Because my Global Cinema series will be covering the country of Austria tomorrow, I’ve done a week of German-language cinema by women filmmakers. The most recent release I’m covering is this film I saw at the 2018 London Film Festival, where it won the main prize. It’s very far from a joyful film, despite its title, and is a tough watch, but is available on Netflix (at least in the UK).
I’m not sure how to feel about this film, but it’s certainly not always an easy watch — there’s no happy ending on offer, despite the title (the name of the central character, played by Joy Anwulika Alphonsus, rather than a particularly defining emotion throughout the film). It’s also not, I would hope, intended to be a film about how it is to be a sex worker but rather presents one particular experience, which is of non-European women (in this case, Nigerian) trafficked into sex work and trapped for a significant chunk of time through mounting debts in a form of slavery. The filmmaker bookends the film with scenes set back in Nigeria, though this is largely an Austrian film from an outsider’s perspective — at least, though, it balances the early scene of juju witchcraft practised in Nigeria with a similarly syncretic religious/pagan folk tradition in the mountains of Austria. It also keeps its focus firmly on the character of Joy, so even when we see well-meaning (white) Austrians trying to help her, it’s clear how ineffectual they are and how impossible it is for Joy to act according to what they consider the self-evidently moral and righteous response. Joy’s story is part of an ingrained and ever-repeating cycle of exploitation and capitalism founded on the inequalities of the world’s economy, so the film recognises all it can do is shine a light on this one immigrant story.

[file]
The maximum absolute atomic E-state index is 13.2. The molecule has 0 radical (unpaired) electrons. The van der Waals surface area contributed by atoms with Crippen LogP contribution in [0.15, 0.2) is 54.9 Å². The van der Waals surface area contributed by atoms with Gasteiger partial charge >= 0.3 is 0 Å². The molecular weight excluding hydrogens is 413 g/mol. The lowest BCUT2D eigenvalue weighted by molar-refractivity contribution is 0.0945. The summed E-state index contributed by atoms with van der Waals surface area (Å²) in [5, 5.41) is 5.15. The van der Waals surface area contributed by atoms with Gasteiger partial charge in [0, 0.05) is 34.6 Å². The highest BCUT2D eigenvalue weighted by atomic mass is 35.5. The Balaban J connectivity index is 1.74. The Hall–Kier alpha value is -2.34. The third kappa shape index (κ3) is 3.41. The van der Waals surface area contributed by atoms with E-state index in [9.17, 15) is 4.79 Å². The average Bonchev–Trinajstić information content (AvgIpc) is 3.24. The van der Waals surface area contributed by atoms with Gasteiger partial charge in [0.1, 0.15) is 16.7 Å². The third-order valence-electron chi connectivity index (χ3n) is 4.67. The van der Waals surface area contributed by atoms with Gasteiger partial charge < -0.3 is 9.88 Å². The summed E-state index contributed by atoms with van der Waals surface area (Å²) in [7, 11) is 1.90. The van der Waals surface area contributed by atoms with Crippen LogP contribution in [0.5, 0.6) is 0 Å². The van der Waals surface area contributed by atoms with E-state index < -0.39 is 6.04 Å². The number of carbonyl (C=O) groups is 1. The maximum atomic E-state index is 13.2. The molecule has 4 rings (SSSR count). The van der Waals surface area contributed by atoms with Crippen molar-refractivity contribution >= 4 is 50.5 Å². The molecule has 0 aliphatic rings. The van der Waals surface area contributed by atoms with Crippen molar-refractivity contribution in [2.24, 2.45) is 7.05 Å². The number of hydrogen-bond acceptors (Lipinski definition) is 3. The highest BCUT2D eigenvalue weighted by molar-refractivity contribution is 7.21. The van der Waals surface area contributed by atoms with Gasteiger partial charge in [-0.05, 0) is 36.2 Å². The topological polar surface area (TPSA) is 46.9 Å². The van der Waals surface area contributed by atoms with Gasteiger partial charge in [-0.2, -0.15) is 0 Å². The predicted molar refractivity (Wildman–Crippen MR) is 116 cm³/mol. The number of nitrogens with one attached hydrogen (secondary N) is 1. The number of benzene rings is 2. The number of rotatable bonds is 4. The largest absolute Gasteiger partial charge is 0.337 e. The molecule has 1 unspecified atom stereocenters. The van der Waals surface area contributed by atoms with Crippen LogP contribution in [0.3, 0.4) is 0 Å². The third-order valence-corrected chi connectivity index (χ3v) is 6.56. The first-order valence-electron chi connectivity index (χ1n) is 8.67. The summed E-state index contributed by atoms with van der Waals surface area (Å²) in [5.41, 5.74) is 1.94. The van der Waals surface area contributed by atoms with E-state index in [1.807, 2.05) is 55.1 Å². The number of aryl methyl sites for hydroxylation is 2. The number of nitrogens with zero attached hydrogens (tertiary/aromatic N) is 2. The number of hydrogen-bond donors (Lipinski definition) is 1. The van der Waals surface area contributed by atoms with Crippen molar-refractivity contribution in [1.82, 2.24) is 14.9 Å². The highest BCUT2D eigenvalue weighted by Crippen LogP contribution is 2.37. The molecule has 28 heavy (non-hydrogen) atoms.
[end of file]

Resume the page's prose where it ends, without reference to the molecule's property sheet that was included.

Director/Writer Sudabeh Mortezai; Cinematographer Klemens Hufnagl; Starring Joy Anwulika Alphonsus, Mariam Sanusi; Length 109 minutes.
Seen at Vue West End, London, Tuesday 16 October 2018.